Career Myths You Should Ignore

Learn what advice you shouldn’t necessarily heed when job hunting

A person uses a laptop in a camper.

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Not all career advice is gold. Some insights are well intentioned but outdated or misapplied, while others can just be plain wrong. Professional success is never one-size-fits-all. What works for your co-worker might not work for you, and vice versa.

Whether you’re looking for a new job or trying to earn a promotion from the one you have, it’s important to avoid getting bogged down in popular assumptions about what helps workers get ahead.

Here are some career myths that might be holding you back, with tips for what to do instead.

Key Takeaways

  • Networking can be a valuable source of job leads and other support, but it’s only one part of a successful job search strategy.
  • Recruiters are more than twice as likely to hire candidates with a two-page resume than a one-page resume.
  • Cover letters still matter. Only 13% of hiring managers will consider a candidate who doesn’t include a cover letter when required.

Most Jobs Aren’t Advertised

You may have heard that as many as 80% of jobs are filled through networking or referral, not listings on job boards or the like. The problem with this statistic? It’s more than 40 years old.

“Eighty percent of job openings are never advertised,” said Richard Bolles, author of “What Color Is Your Parachute?” in a 1980 interview with The New York Times. “Instead, you have to search for a job through contacts.”

Bolles’ statistic seems to be based on research from Mark Granovetter, a Harvard sociologist who wrote a 1974 book called “Getting a Job: A Study of Contacts and Careers.” In it, Granovetter reported that more than 55% of all workers' successful job searches resulted from informal contacts, not traditional job searches. Meanwhile, for job seekers older than age 34, 64% found jobs through connections. In an earlier research study, “The Strength of Weak Ties,” Granovetter found that of the job seekers who used a connection, 27.8% heard of the job from someone they saw rarely, and 55.6% heard about it from someone they saw occasionally.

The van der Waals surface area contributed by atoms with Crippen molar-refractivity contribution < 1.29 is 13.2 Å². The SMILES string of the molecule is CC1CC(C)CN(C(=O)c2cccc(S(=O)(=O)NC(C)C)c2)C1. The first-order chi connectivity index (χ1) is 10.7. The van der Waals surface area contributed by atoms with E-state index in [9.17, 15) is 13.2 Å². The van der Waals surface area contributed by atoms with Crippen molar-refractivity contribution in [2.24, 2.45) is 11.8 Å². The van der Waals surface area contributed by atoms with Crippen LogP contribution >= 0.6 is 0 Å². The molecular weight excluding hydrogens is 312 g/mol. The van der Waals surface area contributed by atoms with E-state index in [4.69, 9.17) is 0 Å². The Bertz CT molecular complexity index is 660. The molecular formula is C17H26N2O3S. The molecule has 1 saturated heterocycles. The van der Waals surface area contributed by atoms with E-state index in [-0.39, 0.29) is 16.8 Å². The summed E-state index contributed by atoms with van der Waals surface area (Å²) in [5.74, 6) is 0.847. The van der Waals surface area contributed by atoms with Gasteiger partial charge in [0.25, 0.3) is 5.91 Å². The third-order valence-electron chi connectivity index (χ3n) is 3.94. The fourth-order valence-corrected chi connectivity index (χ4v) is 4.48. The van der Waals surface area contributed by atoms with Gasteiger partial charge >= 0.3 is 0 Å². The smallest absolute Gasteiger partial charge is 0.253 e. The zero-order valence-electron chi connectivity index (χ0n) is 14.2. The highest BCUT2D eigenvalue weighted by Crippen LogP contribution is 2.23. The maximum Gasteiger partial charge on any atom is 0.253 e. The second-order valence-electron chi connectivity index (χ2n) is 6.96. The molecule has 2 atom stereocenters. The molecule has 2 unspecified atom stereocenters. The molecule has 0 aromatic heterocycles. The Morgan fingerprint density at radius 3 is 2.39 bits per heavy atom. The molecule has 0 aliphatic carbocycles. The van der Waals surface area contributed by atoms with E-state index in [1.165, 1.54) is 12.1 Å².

In short, the 75% to 80% figure is most likely based on research from a time before the advent of job boards, online social networks, or mobile technology. Today, of course, you can apply for a job opening on an employment site, reply to an email from a recruiter, and approve a LinkedIn recommendation from your old boss, all from your tablet while commuting to work.

The best job search strategy is a multipronged approach. To maximize your chances of finding the right job for you, tap your network, search for jobs online, and forge relationships with recruiters in your field.

Your Resume Must Always Be One Page

Whether it’s from a guidance counselor, career coach, or job search expert, you might have been told that a one-page resume is the way to go. But what if you have more experience than will fit on a single page?

Before you start trimming down sections, research suggests that a two-page resume may actually increase your chances of getting hired. In fact, a study from professional resume writing service ResumeGo found that recruiters are 2.3 times more likely to hire candidates with a two-page resume than a one-pager. And even among entry-level candidates, a two-page resume was more likely to lead to an offer.